OPHIR

The best way to compensate for lost gas taxes is to stop subsidizing oil and gas companies!

 

DUNCAN ARMOUR

I think the question only makes sense if you ignore what is going on around the industry.

The UK government funds the fossil fuel industries to the tune of £490 billion (2014 – the government is very adept at hiding its funding).

Worldwide subsidies for the fossil fuel industries are some USD5.3 trillion (2015).

The nuclear industry additionally receives subsidies which dwarf those of the oil and gas industries.

So, if we stop subsidising industries that are destroying us, we wouldn’t need to pay vehicle tax, and would be receiving huge rebates on our income tax (which would allow us to easily afford solar).

 

JERRY LEVY

1) Tax carbon emission of ICE cars from emission test result

And

2) Tax electricity used by EV or even household if it is generated from fossil fuel.  This will force people to put pressure on local government and utility companies to generate electricity from renewable energy.

 

KIERAN KENNEDY

Currently, EVs are exempt from road user charges, and this is currently our only form of EV incentive in New Zealand. The government has promised that they won’t be charged road user charges until 1st January 2022 or when EVs make up at least 2% of the fleet, which ever comes sooner. It is looking like the 1st January 2022 will come sooner based on current trend, although uptake here is still impressive.

When they do start to charge EVs road user charges, it makes sense to collect the revenue the same way we do for diesel vehicles currently. That is, road user chargers are bought in advance and displayed on your dash. This will have a higher administrative cost than taxing petrol currently, but wouldn’t necessarily have to if systems were automated and done online.

 

DOUG VOWLES

Here in Ontario Canada when vehicle registrations are renewed, the mileage is reported on the form.  So an equitable road taxation formula could be:

 

Yearly mileage X vehicle weight X vehicle type factor X “some constant factor” = $road tax

 

The vehicle type factor can be adjusted over time to reflect the increasing dominance of electric vehicles, being lower (but not non-existent) now, but rising as EV’s become the only type of vehicle on the road.

 

ED CORTEEN

the answer is simple and fair (according to me!??), pay per mile driven, where driven and most importantly at what time of day, so city centres at peak times will be expensive, a quiet country road in the afternoon cheap.

How can this be achieved? My 24kW leaf, now a 10 year old design already almost does this, from the app I can see how far we travelled every day, how much power used, how long the journey was and with modern telematics it should be quite simple to automatically gather the data required and send it in, (sadly)!

 

DAFFYD CHEUNG

I’d suggest, the electricity supplied at public charge points could be taxed in the same way. The more you drive and the less efficient the vehicle, the more you’d contribute per mile/km. Since there’s a handshake between charger and vehicle. A count could be made, of how many kWh had been obtained from public chargers for your vehicle/s in the year or month. Home charging could also be taxed in a similar manner, if a fast charger is utilised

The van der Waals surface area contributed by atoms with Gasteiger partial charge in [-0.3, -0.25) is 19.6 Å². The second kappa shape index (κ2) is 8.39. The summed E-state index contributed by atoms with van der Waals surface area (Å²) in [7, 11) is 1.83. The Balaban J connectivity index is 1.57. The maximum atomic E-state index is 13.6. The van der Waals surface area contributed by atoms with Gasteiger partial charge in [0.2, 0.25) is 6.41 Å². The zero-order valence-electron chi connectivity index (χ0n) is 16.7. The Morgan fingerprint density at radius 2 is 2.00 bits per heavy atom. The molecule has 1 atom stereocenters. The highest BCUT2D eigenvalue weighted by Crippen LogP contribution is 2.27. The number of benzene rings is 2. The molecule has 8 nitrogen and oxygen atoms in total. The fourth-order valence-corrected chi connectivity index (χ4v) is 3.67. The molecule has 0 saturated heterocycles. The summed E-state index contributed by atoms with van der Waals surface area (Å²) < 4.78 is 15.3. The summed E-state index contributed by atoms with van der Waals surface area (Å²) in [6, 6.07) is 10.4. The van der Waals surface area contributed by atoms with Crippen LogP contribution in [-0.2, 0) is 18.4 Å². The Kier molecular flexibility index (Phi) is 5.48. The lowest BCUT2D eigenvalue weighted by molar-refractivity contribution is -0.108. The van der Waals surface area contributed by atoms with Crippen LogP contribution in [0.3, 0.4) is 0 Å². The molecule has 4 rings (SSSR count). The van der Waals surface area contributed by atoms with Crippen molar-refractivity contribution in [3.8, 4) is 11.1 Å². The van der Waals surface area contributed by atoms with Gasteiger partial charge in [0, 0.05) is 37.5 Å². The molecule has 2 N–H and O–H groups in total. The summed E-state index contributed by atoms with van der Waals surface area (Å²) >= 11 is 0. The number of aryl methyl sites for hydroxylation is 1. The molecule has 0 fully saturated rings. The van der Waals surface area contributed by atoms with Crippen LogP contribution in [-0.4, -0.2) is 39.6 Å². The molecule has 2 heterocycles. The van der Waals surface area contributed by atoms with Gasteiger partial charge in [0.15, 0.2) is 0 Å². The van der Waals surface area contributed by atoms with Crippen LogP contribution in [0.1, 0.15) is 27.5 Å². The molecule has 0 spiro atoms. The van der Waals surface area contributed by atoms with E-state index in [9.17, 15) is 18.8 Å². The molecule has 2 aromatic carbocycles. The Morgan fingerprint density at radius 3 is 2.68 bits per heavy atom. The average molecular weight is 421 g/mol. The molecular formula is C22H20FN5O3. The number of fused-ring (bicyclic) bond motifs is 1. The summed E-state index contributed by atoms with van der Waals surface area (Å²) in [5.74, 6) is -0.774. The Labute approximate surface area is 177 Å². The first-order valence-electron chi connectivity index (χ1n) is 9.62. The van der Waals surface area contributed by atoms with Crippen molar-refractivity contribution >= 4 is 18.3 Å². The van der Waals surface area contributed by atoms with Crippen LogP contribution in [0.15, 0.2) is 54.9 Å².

SHAWNE IN PORTLAND, OREGON

Oregon has started a pilot “pay by the mile” program to replace paying at the pump. http://www.myorego.org/

I wonder if a tire tax would work. The bigger the tire, the heavier the vehicle,  the more road damage so the higher the tax. 🤷‍♂️

 

SACHA

Your question is an important one, many states in the US end up punishing EV owners through special taxes.

Considering the climate crisis , we’re better off increasing tax on fossil  fuels as we’re transitioning to EVS  (which will also incentivize further transition to clean energy!). We’re probably a decade away from a point where we need to do anything else to compensate for gas/diesel revenue . Adjusting corporate and personal income tax would be appropriate then (we all benefit from roads whether we personally drive a car or order from Amazon ) but that’s hardly necessary

any time soon I would think .

 

RICHARD, FREMANTLE AUSTRALIA

To me it seems there is a straightforward solution – As VED revenue goes down, simply keep increasing the VED on fossil-fuels to compensate. This will keep the revenue at its current level and incentivise people to switch to EVs in-line with the UK government’s declaration of a Climate Emergency. If you want to keep driving on fossil fuels (and I still have a high-powered fossil fuel sports car at my mum’s in Bournemouth so I’m including myself in this) then you must pay more and more to keep driving them.

 

Once EV adoption goes off a cliff and fossil fuels are so highly taxed that they’re unaffordable for most people, at that point you can start charging per mile, assessable and payable as part of your MOT payment each year, in line with your EV’s official efficiency in kWh per mile. That makes it fair by incentivising efficiency.

 

JOHN HARCOMBE

Charge tax per mile, which could also be changed on locations and times.

 

STEVE JAMES

Tax revenue lost on fuel can be replaced by putting fare booths on motorways.

If you drive locally around town there will be no charge but if drive large distances you have to pay for it.

 

DOGPHLAP

Many places e.g. the UK and Australia have an annual registration fee, a charge could be added to that but I personally would prefer a charge based on distance driven which could still be an annual charge.

The rate could be a function not just of distance driven but also vehicle weight since damage to our roads is very vehicle weight dependent.

 

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Set by Chris Meilak: “Would you buy a new EV which only has AC charging (ie Zoe) or CHAdeMO (ie Nissan) today?”